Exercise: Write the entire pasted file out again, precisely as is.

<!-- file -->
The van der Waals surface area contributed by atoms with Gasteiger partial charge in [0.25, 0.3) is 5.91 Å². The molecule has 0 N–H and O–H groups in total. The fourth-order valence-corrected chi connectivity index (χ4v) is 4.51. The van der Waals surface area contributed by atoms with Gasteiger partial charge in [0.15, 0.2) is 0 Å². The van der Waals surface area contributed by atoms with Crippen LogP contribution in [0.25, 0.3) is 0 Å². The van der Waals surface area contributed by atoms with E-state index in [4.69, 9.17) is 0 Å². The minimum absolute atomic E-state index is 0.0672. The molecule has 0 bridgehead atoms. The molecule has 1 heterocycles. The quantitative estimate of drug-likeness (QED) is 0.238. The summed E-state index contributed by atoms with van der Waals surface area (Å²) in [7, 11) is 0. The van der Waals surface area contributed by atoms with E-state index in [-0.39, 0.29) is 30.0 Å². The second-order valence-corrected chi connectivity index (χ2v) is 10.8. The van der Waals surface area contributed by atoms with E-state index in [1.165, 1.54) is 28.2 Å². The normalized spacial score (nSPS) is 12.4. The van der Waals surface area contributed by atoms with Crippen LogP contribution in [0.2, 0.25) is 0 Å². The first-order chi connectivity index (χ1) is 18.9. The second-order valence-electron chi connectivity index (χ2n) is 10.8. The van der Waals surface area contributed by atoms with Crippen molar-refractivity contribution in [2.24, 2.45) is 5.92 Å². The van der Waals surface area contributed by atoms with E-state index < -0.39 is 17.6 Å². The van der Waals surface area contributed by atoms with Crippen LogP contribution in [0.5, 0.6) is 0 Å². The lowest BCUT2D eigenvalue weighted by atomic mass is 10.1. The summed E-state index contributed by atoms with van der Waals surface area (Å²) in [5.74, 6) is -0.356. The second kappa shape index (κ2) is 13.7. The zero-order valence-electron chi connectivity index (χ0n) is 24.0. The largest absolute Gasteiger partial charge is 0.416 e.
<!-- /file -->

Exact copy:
The van der Waals surface area contributed by atoms with Gasteiger partial charge in [0.25, 0.3) is 5.91 Å². The molecule has 0 N–H and O–H groups in total. The fourth-order valence-corrected chi connectivity index (χ4v) is 4.51. The van der Waals surface area contributed by atoms with Gasteiger partial charge in [0.15, 0.2) is 0 Å². The van der Waals surface area contributed by atoms with Crippen LogP contribution in [0.25, 0.3) is 0 Å². The van der Waals surface area contributed by atoms with E-state index in [4.69, 9.17) is 0 Å². The minimum absolute atomic E-state index is 0.0672. The molecule has 0 bridgehead atoms. The molecule has 1 heterocycles. The quantitative estimate of drug-likeness (QED) is 0.238. The summed E-state index contributed by atoms with van der Waals surface area (Å²) in [7, 11) is 0. The van der Waals surface area contributed by atoms with E-state index in [-0.39, 0.29) is 30.0 Å². The second-order valence-corrected chi connectivity index (χ2v) is 10.8. The van der Waals surface area contributed by atoms with E-state index in [1.165, 1.54) is 28.2 Å². The normalized spacial score (nSPS) is 12.4. The van der Waals surface area contributed by atoms with Crippen LogP contribution in [0.2, 0.25) is 0 Å². The first-order chi connectivity index (χ1) is 18.9. The second-order valence-electron chi connectivity index (χ2n) is 10.8. The van der Waals surface area contributed by atoms with Crippen molar-refractivity contribution in [2.24, 2.45) is 5.92 Å². The van der Waals surface area contributed by atoms with E-state index < -0.39 is 17.6 Å². The van der Waals surface area contributed by atoms with Crippen LogP contribution in [0.5, 0.6) is 0 Å². The lowest BCUT2D eigenvalue weighted by atomic mass is 10.1. The summed E-state index contributed by atoms with van der Waals surface area (Å²) in [5.74, 6) is -0.356. The second kappa shape index (κ2) is 13.7. The zero-order valence-electron chi connectivity index (χ0n) is 24.0. The largest absolute Gasteiger partial charge is 0.416 e.